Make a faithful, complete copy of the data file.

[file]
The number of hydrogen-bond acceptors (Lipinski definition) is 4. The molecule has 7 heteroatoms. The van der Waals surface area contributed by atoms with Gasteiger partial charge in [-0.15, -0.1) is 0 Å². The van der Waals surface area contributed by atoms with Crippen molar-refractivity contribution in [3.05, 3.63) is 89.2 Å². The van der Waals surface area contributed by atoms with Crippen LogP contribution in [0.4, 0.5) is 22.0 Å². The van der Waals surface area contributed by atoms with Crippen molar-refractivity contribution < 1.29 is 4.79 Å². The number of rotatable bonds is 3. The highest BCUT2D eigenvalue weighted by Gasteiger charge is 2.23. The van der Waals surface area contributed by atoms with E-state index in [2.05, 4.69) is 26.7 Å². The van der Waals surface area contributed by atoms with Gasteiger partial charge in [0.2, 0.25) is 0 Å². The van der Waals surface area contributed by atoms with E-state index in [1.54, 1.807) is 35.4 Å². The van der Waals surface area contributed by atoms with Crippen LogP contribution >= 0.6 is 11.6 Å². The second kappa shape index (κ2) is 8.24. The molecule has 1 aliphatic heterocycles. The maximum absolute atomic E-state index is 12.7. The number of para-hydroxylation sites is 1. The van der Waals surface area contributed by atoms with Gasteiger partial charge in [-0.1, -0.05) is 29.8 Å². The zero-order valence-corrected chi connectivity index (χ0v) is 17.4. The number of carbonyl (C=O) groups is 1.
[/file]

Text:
The number of hydrogen-bond acceptors (Lipinski definition) is 4. The molecule has 7 heteroatoms. The van der Waals surface area contributed by atoms with Gasteiger partial charge in [-0.15, -0.1) is 0 Å². The van der Waals surface area contributed by atoms with Crippen molar-refractivity contribution in [3.05, 3.63) is 89.2 Å². The van der Waals surface area contributed by atoms with Crippen LogP contribution in [0.4, 0.5) is 22.0 Å². The van der Waals surface area contributed by atoms with Crippen molar-refractivity contribution < 1.29 is 4.79 Å². The number of rotatable bonds is 3. The highest BCUT2D eigenvalue weighted by Gasteiger charge is 2.23. The van der Waals surface area contributed by atoms with E-state index in [2.05, 4.69) is 26.7 Å². The van der Waals surface area contributed by atoms with Gasteiger partial charge in [0.2, 0.25) is 0 Å². The van der Waals surface area contributed by atoms with E-state index in [1.54, 1.807) is 35.4 Å². The van der Waals surface area contributed by atoms with Crippen LogP contribution >= 0.6 is 11.6 Å². The second kappa shape index (κ2) is 8.24. The molecule has 1 aliphatic heterocycles. The maximum absolute atomic E-state index is 12.7. The number of para-hydroxylation sites is 1. The van der Waals surface area contributed by atoms with Gasteiger partial charge in [-0.1, -0.05) is 29.8 Å². The zero-order valence-corrected chi connectivity index (χ0v) is 17.4. The number of carbonyl (C=O) groups is 1.